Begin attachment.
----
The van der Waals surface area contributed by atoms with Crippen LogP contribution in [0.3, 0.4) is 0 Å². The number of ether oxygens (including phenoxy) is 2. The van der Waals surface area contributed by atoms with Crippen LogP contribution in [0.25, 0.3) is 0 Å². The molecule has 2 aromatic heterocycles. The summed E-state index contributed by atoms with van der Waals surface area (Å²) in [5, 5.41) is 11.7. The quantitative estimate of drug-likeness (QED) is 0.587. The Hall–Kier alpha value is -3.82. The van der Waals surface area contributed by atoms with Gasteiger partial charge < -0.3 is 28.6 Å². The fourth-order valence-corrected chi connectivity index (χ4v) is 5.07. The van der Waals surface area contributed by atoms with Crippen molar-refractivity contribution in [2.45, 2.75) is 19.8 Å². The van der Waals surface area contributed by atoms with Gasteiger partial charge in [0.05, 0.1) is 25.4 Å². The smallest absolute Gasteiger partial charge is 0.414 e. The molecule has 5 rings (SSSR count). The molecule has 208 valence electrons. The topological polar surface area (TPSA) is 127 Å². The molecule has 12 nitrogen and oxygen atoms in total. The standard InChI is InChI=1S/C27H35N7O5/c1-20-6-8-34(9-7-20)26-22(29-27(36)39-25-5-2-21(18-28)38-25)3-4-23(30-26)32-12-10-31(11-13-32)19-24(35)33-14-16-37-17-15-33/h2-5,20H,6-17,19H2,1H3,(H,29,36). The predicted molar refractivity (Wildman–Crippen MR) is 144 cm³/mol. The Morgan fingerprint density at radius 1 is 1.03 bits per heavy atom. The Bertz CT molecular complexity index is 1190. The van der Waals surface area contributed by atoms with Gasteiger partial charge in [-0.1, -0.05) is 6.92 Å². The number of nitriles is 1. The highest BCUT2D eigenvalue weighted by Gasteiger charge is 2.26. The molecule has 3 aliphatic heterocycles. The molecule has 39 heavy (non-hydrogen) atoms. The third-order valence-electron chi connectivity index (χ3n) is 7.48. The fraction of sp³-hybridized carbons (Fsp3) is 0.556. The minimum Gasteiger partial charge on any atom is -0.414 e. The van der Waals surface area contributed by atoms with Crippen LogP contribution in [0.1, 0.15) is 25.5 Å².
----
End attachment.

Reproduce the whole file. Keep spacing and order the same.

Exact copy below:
The van der Waals surface area contributed by atoms with Crippen LogP contribution in [0.3, 0.4) is 0 Å². The number of ether oxygens (including phenoxy) is 2. The van der Waals surface area contributed by atoms with Crippen LogP contribution in [0.25, 0.3) is 0 Å². The molecule has 2 aromatic heterocycles. The summed E-state index contributed by atoms with van der Waals surface area (Å²) in [5, 5.41) is 11.7. The quantitative estimate of drug-likeness (QED) is 0.587. The Hall–Kier alpha value is -3.82. The van der Waals surface area contributed by atoms with Gasteiger partial charge < -0.3 is 28.6 Å². The fourth-order valence-corrected chi connectivity index (χ4v) is 5.07. The van der Waals surface area contributed by atoms with Crippen molar-refractivity contribution in [2.45, 2.75) is 19.8 Å². The van der Waals surface area contributed by atoms with Gasteiger partial charge in [0.05, 0.1) is 25.4 Å². The smallest absolute Gasteiger partial charge is 0.414 e. The molecule has 5 rings (SSSR count). The molecule has 208 valence electrons. The topological polar surface area (TPSA) is 127 Å². The molecule has 12 nitrogen and oxygen atoms in total. The standard InChI is InChI=1S/C27H35N7O5/c1-20-6-8-34(9-7-20)26-22(29-27(36)39-25-5-2-21(18-28)38-25)3-4-23(30-26)32-12-10-31(11-13-32)19-24(35)33-14-16-37-17-15-33/h2-5,20H,6-17,19H2,1H3,(H,29,36). The predicted molar refractivity (Wildman–Crippen MR) is 144 cm³/mol. The Morgan fingerprint density at radius 1 is 1.03 bits per heavy atom. The Bertz CT molecular complexity index is 1190. The van der Waals surface area contributed by atoms with Gasteiger partial charge in [-0.1, -0.05) is 6.92 Å². The number of nitriles is 1. The highest BCUT2D eigenvalue weighted by Gasteiger charge is 2.26. The molecule has 3 aliphatic heterocycles. The molecule has 39 heavy (non-hydrogen) atoms. The third-order valence-electron chi connectivity index (χ3n) is 7.48. The fraction of sp³-hybridized carbons (Fsp3) is 0.556. The minimum Gasteiger partial charge on any atom is -0.414 e. The van der Waals surface area contributed by atoms with Crippen LogP contribution in [0.1, 0.15) is 25.5 Å².